Latest findings on a border poll

From the British- Irish Parliamentary assembly meeting in Liverpool, as reported in the Sunday Times (£)

Both Protestants and Catholics in Northern Ireland who tend not to vote — in either Westminster or assembly elections — would reject a united Ireland in the event of a poll, according to research presented to Irish and British politicians.

“Non-voters” would be decisive in a border poll because they are likely to come out in record numbers, according to an analysis by Liverpool University’s Institute of Irish Studies (IIS).

Protestants who did not vote in the 2015 British general election expressed 86% support for staying in the UK, while 27.7% of Catholic non-voters also supported this, according to an IIS analysis.

“Sinn Fein is clearly calling for a border poll, but it brings to mind that old saying, ‘be careful what you wish for’,” said Peter Shirlow, director of the IIS, who presented the findings to the British Irish parliamentary assembly last week.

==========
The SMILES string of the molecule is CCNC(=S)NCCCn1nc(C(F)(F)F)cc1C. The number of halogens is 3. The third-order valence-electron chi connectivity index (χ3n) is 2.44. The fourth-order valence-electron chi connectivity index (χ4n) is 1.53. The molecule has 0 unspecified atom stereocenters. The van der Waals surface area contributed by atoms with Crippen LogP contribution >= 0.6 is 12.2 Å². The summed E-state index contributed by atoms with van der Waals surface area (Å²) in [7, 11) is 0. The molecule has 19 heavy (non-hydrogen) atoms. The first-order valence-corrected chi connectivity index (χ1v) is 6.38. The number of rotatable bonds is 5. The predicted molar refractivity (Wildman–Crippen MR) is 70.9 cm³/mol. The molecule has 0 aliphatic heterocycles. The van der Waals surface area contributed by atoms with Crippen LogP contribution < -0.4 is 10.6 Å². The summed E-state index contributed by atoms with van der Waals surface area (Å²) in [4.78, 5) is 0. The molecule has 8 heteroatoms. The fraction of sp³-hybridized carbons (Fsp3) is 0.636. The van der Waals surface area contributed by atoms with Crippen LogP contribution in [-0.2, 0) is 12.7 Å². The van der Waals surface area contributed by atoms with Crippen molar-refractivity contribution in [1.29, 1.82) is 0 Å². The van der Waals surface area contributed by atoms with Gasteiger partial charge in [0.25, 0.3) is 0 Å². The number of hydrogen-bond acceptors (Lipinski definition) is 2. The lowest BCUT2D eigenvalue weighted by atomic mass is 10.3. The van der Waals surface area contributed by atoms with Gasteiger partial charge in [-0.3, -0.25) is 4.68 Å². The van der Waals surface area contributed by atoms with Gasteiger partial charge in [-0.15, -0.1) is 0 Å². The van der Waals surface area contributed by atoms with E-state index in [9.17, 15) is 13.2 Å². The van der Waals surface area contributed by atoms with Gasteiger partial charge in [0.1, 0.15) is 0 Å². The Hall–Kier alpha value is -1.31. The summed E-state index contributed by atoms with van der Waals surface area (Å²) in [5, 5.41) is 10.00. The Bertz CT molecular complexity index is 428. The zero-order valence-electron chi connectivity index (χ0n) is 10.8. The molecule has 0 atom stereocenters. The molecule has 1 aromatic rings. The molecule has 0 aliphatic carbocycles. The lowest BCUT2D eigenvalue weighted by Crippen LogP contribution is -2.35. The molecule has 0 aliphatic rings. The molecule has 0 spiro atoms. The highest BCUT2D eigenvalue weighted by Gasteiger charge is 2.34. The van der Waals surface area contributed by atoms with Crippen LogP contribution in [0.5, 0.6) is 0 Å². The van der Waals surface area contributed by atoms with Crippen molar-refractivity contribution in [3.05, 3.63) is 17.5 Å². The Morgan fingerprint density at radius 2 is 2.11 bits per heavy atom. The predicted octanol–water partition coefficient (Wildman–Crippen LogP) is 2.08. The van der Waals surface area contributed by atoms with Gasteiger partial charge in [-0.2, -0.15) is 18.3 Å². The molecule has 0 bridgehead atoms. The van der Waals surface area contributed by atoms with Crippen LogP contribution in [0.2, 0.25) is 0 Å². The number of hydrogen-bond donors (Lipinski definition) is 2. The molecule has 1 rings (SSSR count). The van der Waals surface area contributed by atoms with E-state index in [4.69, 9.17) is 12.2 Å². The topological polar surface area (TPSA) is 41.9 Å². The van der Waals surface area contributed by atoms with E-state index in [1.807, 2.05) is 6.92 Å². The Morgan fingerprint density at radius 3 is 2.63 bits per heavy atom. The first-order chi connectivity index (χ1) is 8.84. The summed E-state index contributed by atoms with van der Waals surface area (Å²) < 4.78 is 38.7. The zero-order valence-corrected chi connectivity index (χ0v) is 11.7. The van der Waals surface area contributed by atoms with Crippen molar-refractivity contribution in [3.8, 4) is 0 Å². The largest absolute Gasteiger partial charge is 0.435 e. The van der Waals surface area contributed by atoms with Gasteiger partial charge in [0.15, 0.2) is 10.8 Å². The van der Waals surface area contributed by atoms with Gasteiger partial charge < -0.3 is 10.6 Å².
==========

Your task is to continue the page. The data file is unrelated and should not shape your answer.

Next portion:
“[Non-voting] Protestants are quite clearly prepared to come out and vote in a period of what they would see as a significant reformation or change in society. The [Good Friday] agreement was obviously a major change in the governance of Northern Ireland, so they came out for that then disappeared again.”

The turnout for Northern Ireland’s referendum on the Good Friday agreement in 1998 was 81% — 16 points higher than the turnout for the 2017 elections to the Stormont assembly, and 25 points higher than the turnout in the 2011 and 2015 assembly elections.

Shirlow said the secretary of state for Northern Ireland was obliged to call a referendum on Irish unity if election results suggested that a majority could be in favour of such an outcome.

The IIS study found 56% of northern voters in 2015 favoured remaining in the UK and 34.6% wanted a united Ireland. While research suggested higher support for the Union among non-voters, the secretary could not legally consider those views.

It found that 30.7% of SDLP voters wanted to remain in the UK compared with 9.3% of Sinn Fein supporters, but 27.7% of Catholic non-voters also wanted to stay in the UK.


This  follows a survey in August by the IIS on same sex marriage.


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